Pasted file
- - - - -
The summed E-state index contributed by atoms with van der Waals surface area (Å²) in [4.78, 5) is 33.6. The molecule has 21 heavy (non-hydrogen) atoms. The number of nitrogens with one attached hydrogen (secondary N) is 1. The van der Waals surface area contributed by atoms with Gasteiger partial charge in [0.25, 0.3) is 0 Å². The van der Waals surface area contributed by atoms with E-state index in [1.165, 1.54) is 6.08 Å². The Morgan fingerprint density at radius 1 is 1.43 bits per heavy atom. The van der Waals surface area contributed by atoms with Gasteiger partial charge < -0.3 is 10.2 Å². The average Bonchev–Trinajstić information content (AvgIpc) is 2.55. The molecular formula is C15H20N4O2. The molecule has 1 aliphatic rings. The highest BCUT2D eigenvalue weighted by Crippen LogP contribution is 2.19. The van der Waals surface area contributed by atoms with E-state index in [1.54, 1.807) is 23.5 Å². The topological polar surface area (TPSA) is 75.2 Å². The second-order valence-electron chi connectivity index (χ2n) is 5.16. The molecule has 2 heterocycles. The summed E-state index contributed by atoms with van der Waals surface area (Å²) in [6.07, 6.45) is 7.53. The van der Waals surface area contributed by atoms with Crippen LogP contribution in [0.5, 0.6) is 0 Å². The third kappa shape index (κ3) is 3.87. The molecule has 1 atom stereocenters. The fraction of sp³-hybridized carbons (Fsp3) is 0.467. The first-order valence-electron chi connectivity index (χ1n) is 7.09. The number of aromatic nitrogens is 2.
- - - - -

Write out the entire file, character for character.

The summed E-state index contributed by atoms with van der Waals surface area (Å²) in [4.78, 5) is 33.6. The molecule has 21 heavy (non-hydrogen) atoms. The number of nitrogens with one attached hydrogen (secondary N) is 1. The van der Waals surface area contributed by atoms with Gasteiger partial charge in [0.25, 0.3) is 0 Å². The van der Waals surface area contributed by atoms with E-state index in [1.165, 1.54) is 6.08 Å². The Morgan fingerprint density at radius 1 is 1.43 bits per heavy atom. The van der Waals surface area contributed by atoms with Gasteiger partial charge < -0.3 is 10.2 Å². The average Bonchev–Trinajstić information content (AvgIpc) is 2.55. The molecular formula is C15H20N4O2. The molecule has 1 aliphatic rings. The highest BCUT2D eigenvalue weighted by Crippen LogP contribution is 2.19. The van der Waals surface area contributed by atoms with E-state index in [1.54, 1.807) is 23.5 Å². The topological polar surface area (TPSA) is 75.2 Å². The second-order valence-electron chi connectivity index (χ2n) is 5.16. The molecule has 2 heterocycles. The summed E-state index contributed by atoms with van der Waals surface area (Å²) in [6.07, 6.45) is 7.53. The van der Waals surface area contributed by atoms with Crippen LogP contribution in [0.5, 0.6) is 0 Å². The third kappa shape index (κ3) is 3.87. The molecule has 1 atom stereocenters. The fraction of sp³-hybridized carbons (Fsp3) is 0.467. The first-order valence-electron chi connectivity index (χ1n) is 7.09. The number of aromatic nitrogens is 2.